The authors believe that the launch of the first pilot national-level collaborative network project to promote the advancement of rare disease healthcare levels is opportune. This alliance, which now boasts of more than 100 provincial and municipal medical centres, has started this project which selects 20 representative rare diseases as pilot diseases to develop and pilot-test medical guidelines and clinical pathways. Furthermore, the project aims to establish a patient registry and data repository for these 20 rare diseases through the national rare diseases network, which includes the alliance members, as well as a supporting molecular genetic testing centre. The project will also attempt to create awareness among the frontline doctors in low-level medical resources by launching an educational campaign aimed at providing them knowledge about rare diseases. The authors believe in the success of this project and ultimately aim to learn from this pilot to apply the methods to 200 to 300 rare diseases over the next five years.
Read the open access article

Office of Population Health Genomics Yearbook
The role of the Office of Population Health Genomics (OPHG) in Western Australia (WA) is to integrate advances in genomics into health policy and improve the health of the population of WA. OPHG implements policy and service planning and development cycle comprised of research, development, implementation, monitoring and evaluation. All of these phases can involve stakeholder consultation and engagement. In recent years rare diseases have been a major focus for OPHG. The Office of Population Health Genomics Yearbook 2013 is now available, which encapsulates key successes of OPHG in 2013 that include the development of a scoping paper on the need for a national rare diseases plan (requested by The Australian Health Ministers Advisory Council (AHMAC)), the development and expansion of registries for rare diseases and the establishment of a Screening Policy Section (formed in 2012) as well as future directions. The yearbook has outlined that OPHG maintains strong, international networks with other individuals and organisations within the field of genomics and rare diseases such as IRDiRC, RD-Connect, RARE Best Practices, Orphanet, TREAT-NMD, RARE Best Practices. It also makes and honourable mention of the visits of experts in the field of rare diseases, especially Orphanet and IRDiRC: Dr. Segolene Ayme and Dr. Odile Kremp and their contributions from the French experience.

The yearbook promises that OPHG will continue to develop a WA Rare Diseases Strategy, which is currently scheduled for release in 2014. OPHG will also continue to support and expand registries for rare diseases. OPHG will also continue to support and expand registries for rare diseases. Additionally, it also maintains that membership of OPHG will further strengthen current local, national and international relationships to support its commitment to improving the health of Western Australians.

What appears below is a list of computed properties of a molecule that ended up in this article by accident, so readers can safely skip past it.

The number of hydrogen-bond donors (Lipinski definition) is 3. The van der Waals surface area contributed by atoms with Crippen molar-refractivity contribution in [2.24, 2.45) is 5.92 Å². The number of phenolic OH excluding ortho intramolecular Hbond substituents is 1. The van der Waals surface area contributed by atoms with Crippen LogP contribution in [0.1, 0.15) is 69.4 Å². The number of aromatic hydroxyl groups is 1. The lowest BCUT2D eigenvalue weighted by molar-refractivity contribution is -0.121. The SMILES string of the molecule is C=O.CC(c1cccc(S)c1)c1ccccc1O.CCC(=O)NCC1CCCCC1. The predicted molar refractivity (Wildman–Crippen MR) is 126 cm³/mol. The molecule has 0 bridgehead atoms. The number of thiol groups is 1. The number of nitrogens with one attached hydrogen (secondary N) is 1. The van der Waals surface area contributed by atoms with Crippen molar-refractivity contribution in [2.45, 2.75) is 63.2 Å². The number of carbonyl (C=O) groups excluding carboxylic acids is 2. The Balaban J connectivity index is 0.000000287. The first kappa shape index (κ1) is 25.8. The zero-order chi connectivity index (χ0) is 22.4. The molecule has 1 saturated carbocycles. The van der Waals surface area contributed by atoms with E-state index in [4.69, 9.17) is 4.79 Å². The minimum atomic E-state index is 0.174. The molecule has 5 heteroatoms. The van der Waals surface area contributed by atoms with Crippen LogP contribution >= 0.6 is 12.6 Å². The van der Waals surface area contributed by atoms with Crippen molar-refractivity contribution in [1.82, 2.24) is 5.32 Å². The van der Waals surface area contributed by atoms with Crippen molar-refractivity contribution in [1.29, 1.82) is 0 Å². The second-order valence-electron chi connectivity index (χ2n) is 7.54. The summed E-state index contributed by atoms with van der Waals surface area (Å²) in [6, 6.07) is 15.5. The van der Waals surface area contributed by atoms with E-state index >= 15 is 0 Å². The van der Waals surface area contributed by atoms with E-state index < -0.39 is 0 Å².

Read the OPHG yearbook

Top contributors towards rare diseases and orphan drugs
Terrapin has recently published a list of “The top 50 thought-leaders in orphan drugs and rare disease”. This alphabetical list includes eminent personalities that have advanced rare disease research such as Ségolène Aymé (Orphanet, IRDiRC), Francis Collins (NIH), Chris Austin (NIH) as well as people belonging to the industry such as Flemming Ornskov (Shire), Hans Schikan (Prosensa), Henri Termeer (Genzyme). The list has also incorporated individuals belonging to patient organisations: Yann Le Cam (Eurordis), Peter Saltonstall (NORD), Tateo Ito, (Japan Patient Association), in addition to those making regulatory decisions for orphan medicinal products at the EMA such as Jordi Llinares Garcia, Anne Pariser (FDA), Gayatri Rao (FDA). Furthermore, senators in the U.S government as well as artists who have been instrumental in bringing the cause of rare disease patients to the fore also belong to this list. Download the list here.
Guidance Documents and Recommendations
Congenital hypothyroidism: European Society for Paediatric Endocrinology consensus guidelines on screening, diagnosis, and management
Consult the Pubmed abstract
To read more about "Congenital hypothyroidism"

J Clin Endocrinol Metab. ; 99(2):363-84 ; February 2014
Phenylketonuria: recommendations for diagnosis and management
Consult the Pubmed abstracts
To read more about "Phenylketonuria"

Genet Med. ; 16(2):121-31; 188-200 ; February 2014
Mesothelioma: guidelines for the diagnosis and treatment
Consult the Pubmed abstract
To read more about "Mesothelioma"

J Thorac Dis. ; 5(6):E254-E307 ; December 2013
Homozygous familial hypercholesterolemia: integrated guidance on the care from the International Familial Hypercholesterolemia Foundation
Consult the Pubmed abstract
To read more about "Homozygous familial hypercholesterolemia"

Int J Cardiol. ; 171(3):309-25 ; February 2014
Position statement on opportunistic genomic screening from the Association of Genetic Nurses and Counsellors (UK and Ireland)
Consult the Pubmed abstract
Eur J Hum Genet. ; [Epub ahead of print] ; January 2014
Laboratory policies on reporting secondary findings in clinical whole exome sequencing: initial uptake of the ACMG’s recommendations
Consult the Pubmed abstract
Am J Med Genet A. ; [Epub ahead of print] ; January 2014

Ethical, Legal & Social Issues
EU’s transparency directive drives PhRMA to request its addition to the US's 'Priority Watch List'